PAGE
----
In the Snow Science Option, students progress through a broad-based core of courses that includes introductory geology and geography, calculus, chemistry, physics, weather and climate, geomorphology, glacial geology, and mountain geography. In addition to the core of snow science courses, students focus on snow geography, snow mechanics, or snow statistics. Snow geography examines spatial analysis of factors important to snow distribution, snow hydrology, snow melt, and the analysis of factors which influence the spatial distribution of snow or snow avalanche factors. Snow mechanics prepares the student to study the mechanics of snow as it relates to transportation, avalanche release, and the impact of snow on buildings (loading and avalanche impact forces), as well as snow metamorphism and snow strength. The snow statistics emphasis prepares the student to apply statistical techniques to questions about spatial and temporal variability of snow properties such as strength, depth, grain size, grain type, water content, and fracture initiation. The capstone course is snow dynamics and accumulation. Students are strongly encouraged to consider a graduate degree in snow science to prepare for professional jobs, but such training is not always required.

Undergraduate Research Participation

Research opportunities are available to undergraduate students who demonstrate the interest and ability. Senior-level students may enroll in ERTH 490 (Undergraduate Research), which provides the opportunity to participate in a research project under the guidance of a faculty member. Successful completion of ERTH 490 credits requires that the student write a senior thesis report and orally present and defend the results in a public forum, such as an annual conference of a professional society. Collaborative opportunities exist with the university's Undergraduate Scholars Program.

Departmental Honors in Earth Sciences

The Department of Earth Sciences awards Departmental Honors at graduation to students who demonstrate exceptional undergraduate performance through the following criteria: 1) a minimum 3.5 grade-point average (GPA) in the major; 2) a minimum 3.0 GPA overall; 3) completion of at least 4 credits of undergraduate research with a grade of "B" or better; and 4) completion of a Senior Thesis (ERTH 490)--written, bound, and orally presented and defended by the last day of classes prior to graduation.


Curricula in Earth Sciences


GEOGRAPHY OPTION

Some courses listed below are offered alternate years. A student's course sequence may differ from that shown depending upon the date the student enters the program and the availability of courses.

Freshman Year Credits
ERTH 101IN--Earth System Science 4
ERTH 102CS--Topics in Earth Science 3
GPHY 141D--Geography of World Regions 3
University Core and Electives 19
30
Sophomore Year Credits
GPHY 121D--Human Geography 3
GPHY 284--Intro to GIS Science & Cartography 3
STAT 216Q--Introduction to Statistics 3
STAT 217Q--Interm Statistical Concept 3
One Year Modern Lang 8
University Core and Electives 10
30
Junior and Senior Years Credits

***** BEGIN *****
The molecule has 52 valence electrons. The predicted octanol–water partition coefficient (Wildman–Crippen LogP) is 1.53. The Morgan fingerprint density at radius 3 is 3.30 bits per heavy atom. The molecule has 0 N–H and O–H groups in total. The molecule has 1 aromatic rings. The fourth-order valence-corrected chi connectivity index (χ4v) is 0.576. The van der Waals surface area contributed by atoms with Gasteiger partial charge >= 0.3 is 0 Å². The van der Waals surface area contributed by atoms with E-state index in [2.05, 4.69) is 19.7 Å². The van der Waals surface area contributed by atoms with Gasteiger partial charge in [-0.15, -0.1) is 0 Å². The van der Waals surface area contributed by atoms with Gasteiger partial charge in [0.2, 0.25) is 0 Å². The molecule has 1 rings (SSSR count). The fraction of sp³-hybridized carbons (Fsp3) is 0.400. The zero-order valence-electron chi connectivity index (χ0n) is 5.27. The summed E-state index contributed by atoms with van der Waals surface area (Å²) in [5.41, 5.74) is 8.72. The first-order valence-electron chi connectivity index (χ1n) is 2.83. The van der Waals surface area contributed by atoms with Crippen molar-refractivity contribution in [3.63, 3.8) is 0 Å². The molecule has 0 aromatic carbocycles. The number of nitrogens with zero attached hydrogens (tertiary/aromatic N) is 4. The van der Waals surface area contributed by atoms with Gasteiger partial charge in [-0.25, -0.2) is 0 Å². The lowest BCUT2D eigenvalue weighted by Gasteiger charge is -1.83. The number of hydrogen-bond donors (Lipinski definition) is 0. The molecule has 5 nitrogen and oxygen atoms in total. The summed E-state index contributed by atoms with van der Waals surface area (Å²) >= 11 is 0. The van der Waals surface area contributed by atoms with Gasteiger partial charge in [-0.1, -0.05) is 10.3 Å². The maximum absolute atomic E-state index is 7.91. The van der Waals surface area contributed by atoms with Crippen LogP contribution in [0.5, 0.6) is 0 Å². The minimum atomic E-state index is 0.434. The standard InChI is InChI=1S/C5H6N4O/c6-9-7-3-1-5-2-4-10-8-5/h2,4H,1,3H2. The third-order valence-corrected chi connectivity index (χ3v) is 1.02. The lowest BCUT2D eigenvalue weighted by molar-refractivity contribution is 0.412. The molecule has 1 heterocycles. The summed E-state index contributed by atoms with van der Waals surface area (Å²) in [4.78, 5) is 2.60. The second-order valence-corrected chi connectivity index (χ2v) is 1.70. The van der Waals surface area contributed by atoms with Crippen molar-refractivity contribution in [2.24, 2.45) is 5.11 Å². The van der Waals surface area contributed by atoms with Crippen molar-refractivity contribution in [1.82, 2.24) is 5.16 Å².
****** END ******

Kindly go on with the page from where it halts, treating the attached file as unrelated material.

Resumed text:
GPHY 384--Adv GIS and Spatial Analysis 3
ERTH 303--Weather and Climate 3
Capstone Course
Take the following in your senior year:
GPHY 425 --Geographic Thought 3
Selected minor or minor emphasis 21
Take 5 courses from the following and
1 methods course OR 4 courses from
the following and 2 methods courses:
ERTH 307--Principles of Geomorphology 4
ERTH 450R--Snow Dynamic & Accumulation 3
ERTH 455--Physiography of the U.S. 3
GPHY 411--Biogeography 3
GPHY 325--Cultural Geography 3
GPHY 321--Urban Geography 3
GPHY 322--Economic Geography 3
GPHY 365--Geographical Planning 3
GPHY 431--Historical Geography 3
GPHY 461--Tourism Planning 3
GPHY 441R--Mountain Geography 4
GPHY 446--East Asia in the Global System 3
GPHY 445--Regional Geography 3
Methods Courses
GPHY 484R--Appl GIS & Spatial Analysis 3
GPHY 426--Remote Sensing & Digital Image Proc 3
GPHY 357--Fundamentals & Applications in Mapping 3
GPHY 429R--Applied Remote Sensing 3
STAT 411--Appl Mult Regression 3
Capstone Course
Take the following in your senior year:
GPHY 425--Geographic Thought 3
Selected minor or minor emphasis 21
University Core and Electives 20
79

Students, in consultation with their Earth Science advisor, must also select a minor from a minor tabulated in the catalog OR one of the emphases listed below.

Human Geography Emphasis Credits
Take 12 credits from the following:
ANTY 101D--Anth & Human Experience 3
PSCI 210IS--Intro to American Government 3
PSCI 260--Intro to State and Local Govt 3
SOCI 101IS--Introduction to Sociology 3
ECNS 101IS--Economic Way of Thinking 3
ECNS 202--Principles of Macroeconomics 3
ERTH 212RN--Yellowstone Scientific Lab 4
Advisor-approved upper division electives 9

The advisor-approved upper division electives (minimum 9 credits) will be selected from course offerings in Anthropology, Economics, History, Native American Studies, Political Science, Sociology, as well as Earth Science, Geology, and Geography (1 course only). The courses used here cannot be used to fulfill the other course requirements in the Geography Option.